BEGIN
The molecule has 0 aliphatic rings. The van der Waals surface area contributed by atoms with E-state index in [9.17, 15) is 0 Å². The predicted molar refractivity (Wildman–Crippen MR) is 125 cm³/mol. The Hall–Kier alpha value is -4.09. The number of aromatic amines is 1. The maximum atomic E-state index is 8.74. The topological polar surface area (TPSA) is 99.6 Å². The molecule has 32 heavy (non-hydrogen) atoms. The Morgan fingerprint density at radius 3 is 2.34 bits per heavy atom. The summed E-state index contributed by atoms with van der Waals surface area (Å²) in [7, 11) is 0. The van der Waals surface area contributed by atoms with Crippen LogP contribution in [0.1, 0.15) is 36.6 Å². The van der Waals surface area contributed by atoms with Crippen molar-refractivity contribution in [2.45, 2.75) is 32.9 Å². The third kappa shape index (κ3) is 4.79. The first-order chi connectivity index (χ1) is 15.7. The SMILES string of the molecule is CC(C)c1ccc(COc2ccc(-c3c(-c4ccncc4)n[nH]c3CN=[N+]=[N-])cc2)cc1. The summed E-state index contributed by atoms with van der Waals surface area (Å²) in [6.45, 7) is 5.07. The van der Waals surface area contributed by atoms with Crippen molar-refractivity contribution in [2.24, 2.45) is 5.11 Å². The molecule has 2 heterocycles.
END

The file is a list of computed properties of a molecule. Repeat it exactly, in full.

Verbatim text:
The molecule has 0 aliphatic rings. The van der Waals surface area contributed by atoms with E-state index in [9.17, 15) is 0 Å². The predicted molar refractivity (Wildman–Crippen MR) is 125 cm³/mol. The Hall–Kier alpha value is -4.09. The number of aromatic amines is 1. The maximum atomic E-state index is 8.74. The topological polar surface area (TPSA) is 99.6 Å². The molecule has 32 heavy (non-hydrogen) atoms. The Morgan fingerprint density at radius 3 is 2.34 bits per heavy atom. The summed E-state index contributed by atoms with van der Waals surface area (Å²) in [7, 11) is 0. The van der Waals surface area contributed by atoms with Crippen LogP contribution in [0.1, 0.15) is 36.6 Å². The van der Waals surface area contributed by atoms with Crippen molar-refractivity contribution in [2.45, 2.75) is 32.9 Å². The third kappa shape index (κ3) is 4.79. The first-order chi connectivity index (χ1) is 15.7. The SMILES string of the molecule is CC(C)c1ccc(COc2ccc(-c3c(-c4ccncc4)n[nH]c3CN=[N+]=[N-])cc2)cc1. The summed E-state index contributed by atoms with van der Waals surface area (Å²) in [6.45, 7) is 5.07. The van der Waals surface area contributed by atoms with Crippen molar-refractivity contribution in [2.24, 2.45) is 5.11 Å². The molecule has 2 heterocycles.